OBJECTIVE: The skin color/race and urbanity are structural determinants of health. The relationship between these variables produces structure of social stratification that defines inequalities in the experiences of life and death. Thus, this study describes the characteristics of the mortality indicators by skin color/race according level of urbanity and aggregation to the metropolitan region (MR) of 5565 cities in Brazil, controlling for gender and age. DESIGN: Descriptive study which included the calculation of measures relating to 1,050,546 deaths in the year survey of 2010 by skin color/race White, Black, and Brown according to both sexes, for five age groups and three levels of urbanity of cities in Brazil that were aggregated or not to the MR in the year of study...
October 17, 2016: Ethnicity & Health
Sheena Asthana, Graham Moon, Alex Gibson, Trevor Bailey, Paul Hewson, Chris Dibben
There is a general understanding that socioeconomically disadvantaged people are also disadvantaged with respect to their access to NHS care. Insofar as considerable NHS funding has been targeted at deprived areas, it is important to better understand whether and why socioeconomic variations in access and utilisation exist. Exploring this question with reference to cardiovascular care, our aims were to synthesise and evaluate evidence relating to access to and/or use of English NHS services around (i) different points on the care pathway (i...
October 16, 2016: Health & Social Care in the Community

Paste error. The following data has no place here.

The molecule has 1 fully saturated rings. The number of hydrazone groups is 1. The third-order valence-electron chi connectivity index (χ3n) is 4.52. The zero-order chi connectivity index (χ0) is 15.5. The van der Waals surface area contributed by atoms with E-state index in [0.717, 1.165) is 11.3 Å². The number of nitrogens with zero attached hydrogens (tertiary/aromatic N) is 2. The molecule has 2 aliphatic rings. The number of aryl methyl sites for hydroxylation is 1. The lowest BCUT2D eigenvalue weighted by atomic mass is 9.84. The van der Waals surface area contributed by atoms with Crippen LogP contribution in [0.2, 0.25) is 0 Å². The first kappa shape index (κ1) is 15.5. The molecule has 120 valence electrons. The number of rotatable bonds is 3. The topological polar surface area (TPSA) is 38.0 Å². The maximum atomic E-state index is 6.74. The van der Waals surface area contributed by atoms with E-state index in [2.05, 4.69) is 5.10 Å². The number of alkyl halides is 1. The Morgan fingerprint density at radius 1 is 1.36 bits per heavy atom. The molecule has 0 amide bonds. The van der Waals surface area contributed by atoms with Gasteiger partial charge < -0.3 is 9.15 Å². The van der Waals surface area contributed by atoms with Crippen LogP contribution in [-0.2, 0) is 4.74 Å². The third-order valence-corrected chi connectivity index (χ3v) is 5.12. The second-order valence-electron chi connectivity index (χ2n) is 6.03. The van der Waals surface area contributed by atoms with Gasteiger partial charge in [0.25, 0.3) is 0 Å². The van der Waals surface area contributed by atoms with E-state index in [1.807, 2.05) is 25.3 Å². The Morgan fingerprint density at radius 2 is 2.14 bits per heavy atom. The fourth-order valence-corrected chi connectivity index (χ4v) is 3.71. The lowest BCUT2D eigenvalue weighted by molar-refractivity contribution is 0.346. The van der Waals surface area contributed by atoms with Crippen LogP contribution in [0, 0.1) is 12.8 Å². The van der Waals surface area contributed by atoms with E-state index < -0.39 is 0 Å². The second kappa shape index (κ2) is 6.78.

Antonio Pino, María Albán, Alejandra Rivas, Erika Rodríguez
Background: Maternal mortality ratio in Ecuador is the only millennium goal on which national agencies are still making strong efforts to reach 2015 target. The purpose of the study was to process national maternal death databases to identify a specific association pattern of variable included in the death certificate. Design and methods: The study processed mortality databases published yearly by the National Census and Statistics Institute (INEC). Data analysed were exclusively maternal deaths. Data corresponds to the 2003-2013 period, accessible through INEC's website...
August 19, 2016: Journal of Public Health Research
Sarah Nutter, Shelly Russell-Mayhew, Angela S Alberga, Nancy Arthur, Anusha Kassan, Darren E Lund, Monica Sesma-Vazquez, Emily Williams
Weight bias is a form of stigma with detrimental effects on the health and wellness of individuals with large bodies. Researchers from various disciplines have recognized weight bias as an important topic for public health and for professional practice. To date, researchers from various areas have approached weight bias from independent perspectives and from differing theoretical orientations. In this paper, we examined the similarities and differences between three perspectives (i.e., weight-centric, non-weight-centric (health-centric), and health at every size) used to understand weight bias and approach weight bias research with regard to (a) language about people with large bodies, (b) theoretical position, (c) identified consequences of weight bias, and (d) identified influences on weight-based social inequity...
2016: Journal of Obesity
(no author information available yet)
A qualified nurse, district nurse and health visitor, Sue McBean prioritises health inequalities and primary healthcare in her work. She has a master's degree in health education and recently retired from full-time academic work.
September 14, 2016: Nursing Standard
Paola A Mosquera, Miguel San Sebastian, Anneli Ivarsson, Lars Weinehall, Per E Gustafsson